Abstract

Pilgrimage has been a part of Christian experience since biblical times. Creating new stories, pilgrimage affords sacred travelers experiences that transcend nationalism, denominational identity, and cultural borders melding their individual constructs of meaning with communal experiences to create new insights. On these pilgrimages, music has played a significant role in the development of community. While pilgrimage is an independent act, it is also a shared existence with other pilgrims with music serving as a bridge between these two realities. With an estimated 100 million people undertaking pilgrimages at the beginning of the twenty-first century, the rediscovery of pilgrimage, and the music that accompanies it, has meaningful connections for the post-modern church struggling to find a new identity. The ecumenical communities at Iona and Taizé provide particular case studies for the role of music in forming community among disparate travelers. The individual and communal nature of pilgrimage, the ability of pilgrimage to provide commonality in a diverse society, and the role of singing and traveling music calls for the reexamination of this ancient practice for the post-modern church.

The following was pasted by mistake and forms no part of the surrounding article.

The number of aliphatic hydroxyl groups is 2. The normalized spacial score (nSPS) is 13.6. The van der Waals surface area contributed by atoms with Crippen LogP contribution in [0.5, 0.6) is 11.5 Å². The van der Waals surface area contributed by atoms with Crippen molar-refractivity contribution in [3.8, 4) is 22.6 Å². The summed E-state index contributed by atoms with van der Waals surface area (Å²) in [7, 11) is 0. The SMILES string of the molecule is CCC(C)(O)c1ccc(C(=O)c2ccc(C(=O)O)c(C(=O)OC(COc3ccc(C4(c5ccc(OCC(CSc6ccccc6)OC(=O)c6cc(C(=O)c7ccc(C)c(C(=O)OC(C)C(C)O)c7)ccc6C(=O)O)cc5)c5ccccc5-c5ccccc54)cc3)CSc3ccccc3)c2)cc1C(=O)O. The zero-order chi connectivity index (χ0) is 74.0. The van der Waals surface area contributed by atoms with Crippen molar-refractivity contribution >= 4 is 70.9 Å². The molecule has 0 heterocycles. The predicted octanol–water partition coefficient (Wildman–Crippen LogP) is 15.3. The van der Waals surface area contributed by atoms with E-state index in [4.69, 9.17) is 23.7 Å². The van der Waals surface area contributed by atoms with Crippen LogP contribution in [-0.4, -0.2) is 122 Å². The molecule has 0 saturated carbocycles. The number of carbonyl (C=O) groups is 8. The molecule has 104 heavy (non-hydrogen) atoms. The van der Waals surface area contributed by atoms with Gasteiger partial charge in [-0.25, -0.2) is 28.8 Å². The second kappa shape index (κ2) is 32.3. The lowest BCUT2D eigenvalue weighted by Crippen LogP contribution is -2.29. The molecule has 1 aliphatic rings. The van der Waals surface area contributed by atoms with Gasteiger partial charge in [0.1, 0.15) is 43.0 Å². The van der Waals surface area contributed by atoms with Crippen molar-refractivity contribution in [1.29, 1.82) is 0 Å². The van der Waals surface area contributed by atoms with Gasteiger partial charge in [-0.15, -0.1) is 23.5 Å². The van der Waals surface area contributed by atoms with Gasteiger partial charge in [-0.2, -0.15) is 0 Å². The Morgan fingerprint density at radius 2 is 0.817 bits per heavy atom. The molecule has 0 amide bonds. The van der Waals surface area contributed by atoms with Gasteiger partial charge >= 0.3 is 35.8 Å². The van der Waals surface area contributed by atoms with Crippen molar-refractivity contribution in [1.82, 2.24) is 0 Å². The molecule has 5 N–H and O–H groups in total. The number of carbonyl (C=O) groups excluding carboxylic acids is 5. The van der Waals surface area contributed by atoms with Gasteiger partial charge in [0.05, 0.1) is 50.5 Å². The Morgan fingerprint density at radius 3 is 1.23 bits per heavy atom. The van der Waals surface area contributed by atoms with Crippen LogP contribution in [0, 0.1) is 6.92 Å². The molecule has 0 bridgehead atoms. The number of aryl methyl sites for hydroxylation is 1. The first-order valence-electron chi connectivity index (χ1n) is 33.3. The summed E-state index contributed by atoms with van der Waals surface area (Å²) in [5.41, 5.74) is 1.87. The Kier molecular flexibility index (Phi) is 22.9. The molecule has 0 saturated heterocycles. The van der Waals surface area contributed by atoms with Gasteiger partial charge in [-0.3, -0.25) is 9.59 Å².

Degree Date

Spring 2021

Document Type

Thesis

Degree Name

D.P.M.

Department

Perkins School of Theology

Advisor

C. Michael Hawn

Second Advisor

Robert Hunt

Subject Area

Music, Religion, Theology/Religious Education

Notes

Church music, pilgrimage

Number of Pages

145

Format

.pdf

Creative Commons License

Creative Commons Attribution-Noncommercial 4.0 License
This work is licensed under a Creative Commons Attribution-Noncommercial 4.0 License

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